The ESPRESSO observations were taken in the Single42 mode. ESPRESSO has two fibres, one for the object and one for the sky, with a diameter of 140 μm that corresponds to a 10 aperture in the sky. The binning of the CCD was 4 × 2 pixel and we selected the slow readout mode. The five spectra were taken in service mode with an individual exposure time of 3150 s, leading to data with S/N between 11 and 13 at 430 nm. The observing criteria were: seeing , airmass ≤ 1.5, water vapour ≤ 30 mm, and a minimum lunar distance of 30°. The first observation (see Table A.1) was taken with higher seeing so that the exposure was repeated. Data reduction was performed by using the automatic ESPRESSO pipeline, including sky subtraction, bias, and flat-fielding correction. The wavelength calibration combines a ThAr lamp with a Fabry-Pérot etalon (Pepe et al. 2013). In Sect. A we show the combined ESPRESSO spectrum.

3. Analysis

3.1. Stellar parameters and radial velocity

Nordlander et al. (2019) found good agreement between stellar parameters (effective temperature and surface gravity), which were derived both photometrically and spectroscopically, converging into Teff = 4850 ± 100 K and log g = 2.0 ± 0.2. Based on the Gaia colours (Gaia Collaboration 2021) and applying the calibration by Mucciarelli et al. (2021), we derived Teff = 4830 ± 100 K. Additionally, based on the Gaia parallax (with a zero point), we found log g = 1.8 ± 0.2. Both parameters are in excellent agreement with the original ones; therefore, we assumed those from Nordlander et al. (2019). We marginally detected the strong iron line at 404.5 nm, in contrast with the ten Fe I lines detected in the blue region of the MIKE spectrum. This is not surprising since ESPRESSO is less efficient in the blue, where the strongest Fe I are. Therefore, we also adopted the metallicity from Nordlander et al. (2019), [Fe/H] = −6.2.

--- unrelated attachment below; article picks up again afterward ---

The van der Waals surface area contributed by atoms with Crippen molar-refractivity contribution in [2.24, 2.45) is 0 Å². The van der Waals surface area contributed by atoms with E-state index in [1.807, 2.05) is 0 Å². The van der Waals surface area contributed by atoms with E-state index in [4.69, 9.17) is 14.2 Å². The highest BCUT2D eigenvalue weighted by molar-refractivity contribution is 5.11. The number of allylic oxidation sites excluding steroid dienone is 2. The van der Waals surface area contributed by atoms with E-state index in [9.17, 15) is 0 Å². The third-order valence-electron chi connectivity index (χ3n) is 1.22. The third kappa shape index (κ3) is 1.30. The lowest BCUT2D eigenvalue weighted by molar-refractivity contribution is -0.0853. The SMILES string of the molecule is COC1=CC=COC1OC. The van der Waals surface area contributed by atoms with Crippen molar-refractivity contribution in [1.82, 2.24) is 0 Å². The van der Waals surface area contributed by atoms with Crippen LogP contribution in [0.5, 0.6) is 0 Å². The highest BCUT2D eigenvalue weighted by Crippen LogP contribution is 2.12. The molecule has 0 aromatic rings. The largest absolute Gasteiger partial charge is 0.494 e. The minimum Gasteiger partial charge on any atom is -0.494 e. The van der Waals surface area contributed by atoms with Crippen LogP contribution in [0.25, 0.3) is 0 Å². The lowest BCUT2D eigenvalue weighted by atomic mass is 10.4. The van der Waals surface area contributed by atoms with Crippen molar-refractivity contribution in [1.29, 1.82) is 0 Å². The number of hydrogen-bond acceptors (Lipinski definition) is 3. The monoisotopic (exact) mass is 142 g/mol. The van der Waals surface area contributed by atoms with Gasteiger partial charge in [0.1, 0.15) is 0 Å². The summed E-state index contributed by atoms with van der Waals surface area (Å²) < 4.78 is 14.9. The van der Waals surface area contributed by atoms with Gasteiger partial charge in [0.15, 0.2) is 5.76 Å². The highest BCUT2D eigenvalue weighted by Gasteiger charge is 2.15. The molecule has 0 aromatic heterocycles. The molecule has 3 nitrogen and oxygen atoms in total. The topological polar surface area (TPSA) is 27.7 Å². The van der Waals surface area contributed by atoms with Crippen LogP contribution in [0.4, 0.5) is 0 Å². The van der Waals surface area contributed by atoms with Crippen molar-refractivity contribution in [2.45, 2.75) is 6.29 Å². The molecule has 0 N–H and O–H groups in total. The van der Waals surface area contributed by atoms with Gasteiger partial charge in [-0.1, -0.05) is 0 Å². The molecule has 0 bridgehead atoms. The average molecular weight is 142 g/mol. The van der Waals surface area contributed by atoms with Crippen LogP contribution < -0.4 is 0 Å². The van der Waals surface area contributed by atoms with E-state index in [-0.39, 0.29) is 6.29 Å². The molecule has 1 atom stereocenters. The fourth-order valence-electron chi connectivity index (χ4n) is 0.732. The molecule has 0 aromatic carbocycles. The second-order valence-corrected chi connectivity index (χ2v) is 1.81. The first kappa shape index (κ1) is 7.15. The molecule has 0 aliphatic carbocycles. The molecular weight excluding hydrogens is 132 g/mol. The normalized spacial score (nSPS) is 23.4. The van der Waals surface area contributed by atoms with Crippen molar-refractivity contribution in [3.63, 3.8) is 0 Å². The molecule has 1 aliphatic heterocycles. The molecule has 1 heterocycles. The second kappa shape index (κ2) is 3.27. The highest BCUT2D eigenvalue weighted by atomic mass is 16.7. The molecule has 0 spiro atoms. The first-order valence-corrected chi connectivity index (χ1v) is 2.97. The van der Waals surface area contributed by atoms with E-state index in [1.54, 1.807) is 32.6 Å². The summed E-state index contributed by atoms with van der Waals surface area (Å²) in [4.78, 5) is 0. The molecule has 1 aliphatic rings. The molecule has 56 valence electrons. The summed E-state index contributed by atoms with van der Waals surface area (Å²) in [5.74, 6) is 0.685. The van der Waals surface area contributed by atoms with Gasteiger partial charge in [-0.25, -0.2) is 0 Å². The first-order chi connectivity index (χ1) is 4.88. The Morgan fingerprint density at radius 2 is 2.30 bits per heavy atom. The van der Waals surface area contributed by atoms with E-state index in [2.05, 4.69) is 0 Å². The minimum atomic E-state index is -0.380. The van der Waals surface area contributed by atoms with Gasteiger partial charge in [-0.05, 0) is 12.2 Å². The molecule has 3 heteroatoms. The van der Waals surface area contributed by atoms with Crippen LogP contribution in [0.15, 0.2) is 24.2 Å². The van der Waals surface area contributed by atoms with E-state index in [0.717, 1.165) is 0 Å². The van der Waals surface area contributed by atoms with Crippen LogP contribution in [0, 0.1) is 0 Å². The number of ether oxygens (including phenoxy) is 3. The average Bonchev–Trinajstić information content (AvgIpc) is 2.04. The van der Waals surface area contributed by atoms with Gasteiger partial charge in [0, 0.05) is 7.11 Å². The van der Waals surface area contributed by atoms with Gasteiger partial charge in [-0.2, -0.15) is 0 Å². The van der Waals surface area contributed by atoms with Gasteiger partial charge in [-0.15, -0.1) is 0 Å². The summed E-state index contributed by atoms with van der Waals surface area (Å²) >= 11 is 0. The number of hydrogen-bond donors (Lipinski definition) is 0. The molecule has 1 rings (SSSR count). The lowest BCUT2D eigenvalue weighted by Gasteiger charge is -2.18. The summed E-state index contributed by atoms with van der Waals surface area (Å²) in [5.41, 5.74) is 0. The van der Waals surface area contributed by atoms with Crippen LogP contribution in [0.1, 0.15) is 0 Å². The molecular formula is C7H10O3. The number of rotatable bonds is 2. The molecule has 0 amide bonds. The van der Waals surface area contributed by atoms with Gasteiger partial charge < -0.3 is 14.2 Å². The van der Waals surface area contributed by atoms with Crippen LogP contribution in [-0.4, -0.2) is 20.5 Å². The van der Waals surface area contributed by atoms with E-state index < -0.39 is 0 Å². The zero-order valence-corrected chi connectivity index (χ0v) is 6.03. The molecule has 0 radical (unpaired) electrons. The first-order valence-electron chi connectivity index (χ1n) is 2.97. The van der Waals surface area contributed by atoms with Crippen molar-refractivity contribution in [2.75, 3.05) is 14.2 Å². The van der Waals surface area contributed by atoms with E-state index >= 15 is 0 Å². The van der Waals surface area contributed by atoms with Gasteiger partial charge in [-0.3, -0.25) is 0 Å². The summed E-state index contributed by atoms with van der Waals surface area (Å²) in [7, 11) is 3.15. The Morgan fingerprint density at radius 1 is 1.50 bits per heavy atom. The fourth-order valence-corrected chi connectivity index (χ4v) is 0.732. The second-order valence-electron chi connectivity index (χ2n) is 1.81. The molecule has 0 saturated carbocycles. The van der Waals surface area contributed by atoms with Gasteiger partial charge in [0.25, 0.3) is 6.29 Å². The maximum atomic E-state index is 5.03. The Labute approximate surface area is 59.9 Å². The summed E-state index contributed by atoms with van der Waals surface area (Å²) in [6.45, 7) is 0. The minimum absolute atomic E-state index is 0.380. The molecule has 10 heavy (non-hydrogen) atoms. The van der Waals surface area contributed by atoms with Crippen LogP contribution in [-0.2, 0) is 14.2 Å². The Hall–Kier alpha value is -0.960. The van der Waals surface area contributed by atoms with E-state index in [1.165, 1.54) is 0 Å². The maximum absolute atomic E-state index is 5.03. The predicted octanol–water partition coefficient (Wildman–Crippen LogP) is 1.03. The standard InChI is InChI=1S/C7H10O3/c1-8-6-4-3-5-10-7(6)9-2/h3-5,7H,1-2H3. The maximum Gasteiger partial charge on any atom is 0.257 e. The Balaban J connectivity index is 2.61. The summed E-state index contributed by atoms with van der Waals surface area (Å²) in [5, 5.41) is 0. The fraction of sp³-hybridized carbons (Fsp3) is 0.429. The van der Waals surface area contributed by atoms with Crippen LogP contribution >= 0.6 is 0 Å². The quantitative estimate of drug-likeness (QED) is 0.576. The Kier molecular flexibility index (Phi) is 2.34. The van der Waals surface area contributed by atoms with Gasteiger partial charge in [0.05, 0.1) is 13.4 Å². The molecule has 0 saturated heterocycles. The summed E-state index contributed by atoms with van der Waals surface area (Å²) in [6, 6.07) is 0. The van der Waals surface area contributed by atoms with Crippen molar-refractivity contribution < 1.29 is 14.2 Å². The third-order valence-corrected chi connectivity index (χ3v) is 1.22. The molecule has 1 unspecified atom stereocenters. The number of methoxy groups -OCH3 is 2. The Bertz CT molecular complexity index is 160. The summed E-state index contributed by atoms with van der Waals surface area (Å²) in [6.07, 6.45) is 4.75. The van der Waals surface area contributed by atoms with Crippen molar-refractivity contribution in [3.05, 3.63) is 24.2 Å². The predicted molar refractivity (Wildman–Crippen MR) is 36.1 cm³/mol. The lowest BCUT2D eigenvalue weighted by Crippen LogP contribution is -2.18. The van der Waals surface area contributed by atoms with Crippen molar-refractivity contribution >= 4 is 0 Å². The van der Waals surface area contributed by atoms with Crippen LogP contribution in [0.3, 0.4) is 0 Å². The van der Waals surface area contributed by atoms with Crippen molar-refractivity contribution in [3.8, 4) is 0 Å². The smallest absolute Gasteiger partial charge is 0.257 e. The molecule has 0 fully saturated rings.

To derive radial velocities from UVES and ESPRESSO, we followed the same iterative process explained in Aguado et al. (2022). We used a template based on the same set of stellar parameters and performed a cross-correlation function (CCF) against each individual exposure in the range 420−431 nm. The CCF was done in Fourier space using the algorithm from Tonry & Davis (1979) implemented in the fxcor package within IRAF (Tody 1993). Then, by correcting all the spectra and by combining them, we created a natural template in the rest of the frame for both instruments. Finally, we cross-correlated these templates with all individual spectra and derived final vrad measurements. This step allowed us to significantly reduce the derived uncertainties that are summarised in Table A.1. While with UVES we get uncertainties of a few hundred of metres per second, with the ESPRESSO data these are an order of magnitude lower (tens of metres per second). On the other hand, as previously explained, the vrad measurement from MIKE data is directly taken from Nordlander et al. (2019; see our Table A.1). Although no error bar is provided, from our experience with MIKE with giant metal-poor stars, we estimate it as 1 km s−1. Finally, we have searched the literature for further vrad measurements associated with this object. Unfortunately, SMSS 1605−1443 is not bright enough to be observed with the Radial Velocity Spectrometer (RVS, Cropper et al. 2018) within the Gaia mission, and no data were found. We also checked the Survey of Surveys (SoS, Tsantaki et al. 2022) including vrad measurements from different spectroscopic surveys, and no measurements were available.